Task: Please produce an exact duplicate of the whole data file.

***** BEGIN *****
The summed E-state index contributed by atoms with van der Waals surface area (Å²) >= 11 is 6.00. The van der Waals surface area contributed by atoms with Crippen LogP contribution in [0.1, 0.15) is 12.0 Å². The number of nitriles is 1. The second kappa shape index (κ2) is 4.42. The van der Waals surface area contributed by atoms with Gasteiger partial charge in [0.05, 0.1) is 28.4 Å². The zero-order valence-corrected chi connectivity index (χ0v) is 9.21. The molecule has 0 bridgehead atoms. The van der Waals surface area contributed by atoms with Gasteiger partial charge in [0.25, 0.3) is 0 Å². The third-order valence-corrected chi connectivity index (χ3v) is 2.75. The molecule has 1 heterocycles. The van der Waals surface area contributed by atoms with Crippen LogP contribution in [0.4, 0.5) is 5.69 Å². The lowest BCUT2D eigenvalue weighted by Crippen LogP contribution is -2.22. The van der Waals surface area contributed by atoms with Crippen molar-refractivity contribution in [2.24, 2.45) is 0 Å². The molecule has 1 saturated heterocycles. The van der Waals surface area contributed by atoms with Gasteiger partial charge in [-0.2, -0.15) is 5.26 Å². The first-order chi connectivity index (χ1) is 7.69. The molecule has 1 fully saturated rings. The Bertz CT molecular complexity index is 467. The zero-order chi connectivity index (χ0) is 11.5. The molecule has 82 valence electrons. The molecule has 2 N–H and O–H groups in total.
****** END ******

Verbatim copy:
The summed E-state index contributed by atoms with van der Waals surface area (Å²) >= 11 is 6.00. The van der Waals surface area contributed by atoms with Crippen LogP contribution in [0.1, 0.15) is 12.0 Å². The number of nitriles is 1. The second kappa shape index (κ2) is 4.42. The van der Waals surface area contributed by atoms with Gasteiger partial charge in [0.05, 0.1) is 28.4 Å². The zero-order valence-corrected chi connectivity index (χ0v) is 9.21. The molecule has 0 bridgehead atoms. The van der Waals surface area contributed by atoms with Gasteiger partial charge in [0.25, 0.3) is 0 Å². The third-order valence-corrected chi connectivity index (χ3v) is 2.75. The molecule has 1 heterocycles. The van der Waals surface area contributed by atoms with Crippen LogP contribution in [0.4, 0.5) is 5.69 Å². The lowest BCUT2D eigenvalue weighted by Crippen LogP contribution is -2.22. The van der Waals surface area contributed by atoms with Crippen molar-refractivity contribution in [2.24, 2.45) is 0 Å². The molecule has 1 saturated heterocycles. The van der Waals surface area contributed by atoms with Gasteiger partial charge in [-0.2, -0.15) is 5.26 Å². The first-order chi connectivity index (χ1) is 7.69. The molecule has 1 fully saturated rings. The Bertz CT molecular complexity index is 467. The zero-order chi connectivity index (χ0) is 11.5. The molecule has 82 valence electrons. The molecule has 2 N–H and O–H groups in total.